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Back to basics: A 3D printing guide

3D printing guide

Confused about 3D printing?

Here at GoPrint3D, we have been inundated with questions about the technologies, components, filaments and features of 3D printers from people who struggle to wrap their heads around what is, admittedly, a jargon-rich industry. So we thought we’d put together a handy guide for you split into four parts: 1) Technologies, 2) Components, 3) Filaments and 4) Features to help you understand your guide holes from your extruders and your SLA printers from your SLS printers.

If we have missed anything off our list that you would like more information about, please do not hesitate to send us an email and we’ll reply to you as soon as we are able. So without further ado, let's begin:


Fused Filament Fabrication (FFF)

FFF 3D printers melt plastic and layer this plastic by way of an extruder. Melted plastic is extruded layer by layer to create a 3D object. It is the most common 3D printing technology.

Some examples of FFF 3D printers include the 3DP 1000 Large Format 3D Printer and the Zortrax range.

Fused deposition modelling (FDM)

This is the same technology as FFF.

Composite Filament Fabrication (CFF)

CFF is a printing process that refers to the use of composites in combination with traditional FFF. A dual extruder setup is used; one to print nylon and the other to print composites.

There is only one CFF 3D printer on the market, The Mark One by Markforged.

Stereolithography (SLA)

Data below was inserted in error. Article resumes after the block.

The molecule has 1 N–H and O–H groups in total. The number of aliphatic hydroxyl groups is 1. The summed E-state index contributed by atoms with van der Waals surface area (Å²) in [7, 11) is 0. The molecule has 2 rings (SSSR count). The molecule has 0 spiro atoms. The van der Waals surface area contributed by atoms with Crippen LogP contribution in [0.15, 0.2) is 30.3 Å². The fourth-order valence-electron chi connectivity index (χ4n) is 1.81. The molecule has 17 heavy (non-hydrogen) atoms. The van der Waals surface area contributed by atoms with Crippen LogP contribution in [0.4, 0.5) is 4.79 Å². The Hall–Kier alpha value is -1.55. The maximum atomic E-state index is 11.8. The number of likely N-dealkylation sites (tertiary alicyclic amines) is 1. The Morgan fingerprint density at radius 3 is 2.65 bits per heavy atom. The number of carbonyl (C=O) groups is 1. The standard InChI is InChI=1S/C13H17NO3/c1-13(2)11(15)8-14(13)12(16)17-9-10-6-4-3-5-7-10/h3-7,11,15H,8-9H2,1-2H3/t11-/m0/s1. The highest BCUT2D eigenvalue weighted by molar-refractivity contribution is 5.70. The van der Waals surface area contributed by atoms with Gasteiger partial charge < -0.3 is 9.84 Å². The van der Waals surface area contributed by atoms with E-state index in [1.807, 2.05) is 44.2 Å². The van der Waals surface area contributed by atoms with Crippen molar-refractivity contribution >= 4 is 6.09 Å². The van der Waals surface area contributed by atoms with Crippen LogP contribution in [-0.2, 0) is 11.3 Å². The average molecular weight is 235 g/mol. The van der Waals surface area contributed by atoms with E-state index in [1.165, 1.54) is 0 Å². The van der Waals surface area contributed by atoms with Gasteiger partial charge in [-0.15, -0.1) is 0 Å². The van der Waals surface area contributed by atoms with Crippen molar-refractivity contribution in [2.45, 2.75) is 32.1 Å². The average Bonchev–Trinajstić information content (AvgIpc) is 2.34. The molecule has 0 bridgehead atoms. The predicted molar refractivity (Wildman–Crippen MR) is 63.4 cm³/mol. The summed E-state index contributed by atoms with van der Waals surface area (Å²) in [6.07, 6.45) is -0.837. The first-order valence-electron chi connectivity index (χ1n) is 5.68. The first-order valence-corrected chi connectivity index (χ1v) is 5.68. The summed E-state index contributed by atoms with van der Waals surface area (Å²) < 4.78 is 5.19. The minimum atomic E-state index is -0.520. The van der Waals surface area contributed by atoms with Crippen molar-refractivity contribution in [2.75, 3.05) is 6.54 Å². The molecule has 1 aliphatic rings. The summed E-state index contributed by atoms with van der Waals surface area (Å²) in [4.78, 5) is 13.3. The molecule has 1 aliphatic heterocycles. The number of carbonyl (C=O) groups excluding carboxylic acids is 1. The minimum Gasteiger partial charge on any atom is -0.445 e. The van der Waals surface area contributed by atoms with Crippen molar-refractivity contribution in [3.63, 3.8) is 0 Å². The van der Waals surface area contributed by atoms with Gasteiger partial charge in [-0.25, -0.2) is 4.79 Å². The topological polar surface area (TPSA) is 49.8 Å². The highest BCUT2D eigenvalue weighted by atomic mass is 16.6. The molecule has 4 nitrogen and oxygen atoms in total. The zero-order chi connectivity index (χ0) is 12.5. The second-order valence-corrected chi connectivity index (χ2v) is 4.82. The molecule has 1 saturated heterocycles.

SLA printers use a resin (liquid plastic) to print objects in a photopolymer process. A laser is directed across a tray of resin causing a thin layer to solidify. The part is then lifted by the build platform and the tank raised up a layer.

SLA 3D printers include the Formlabs Form 1+ and Form 2.

Selective Deposition Lamination (SDL)

SDL is a 3D printing technology that uses A4 paper and glue to create 3D models. It is an eco-friendly technology and parts are fully recyclable.

SDL 3D printers include the Mcor Iris and Mcor 300+.

Selective Laser Sintering (SLS)

SLS is a printing process where tiny particles of thermoplastic powder are fused together by heat from a laser. Layer by layer, models are built up to form a 3D object.

Selective Heat Sintering (SHS)

SHS is a patented technology by Blueprinter in use with the M3 3D printer. It is similar to SLS, except it uses a thermal print head instead of a laser to fuse plastic particles together.



A filament is the material you print with. It can be thought of as the ink to an inkjet printer.

Build plate/platform

The build plate or platform is what printed filament sticks to while being printed. Most 3D printers use a glass build plate, while high end ones use a heated build plate to improve adhesion. Some, such as the Form 2’s build platform, pull the model upwards clear of the resin tank.

Guide hole

The guide hole is used to guide filament into the top of the extruder. On most printers, you manually push your filament into the guide hole to a certain point, so that the extruder has a healthy supply of filament to print with.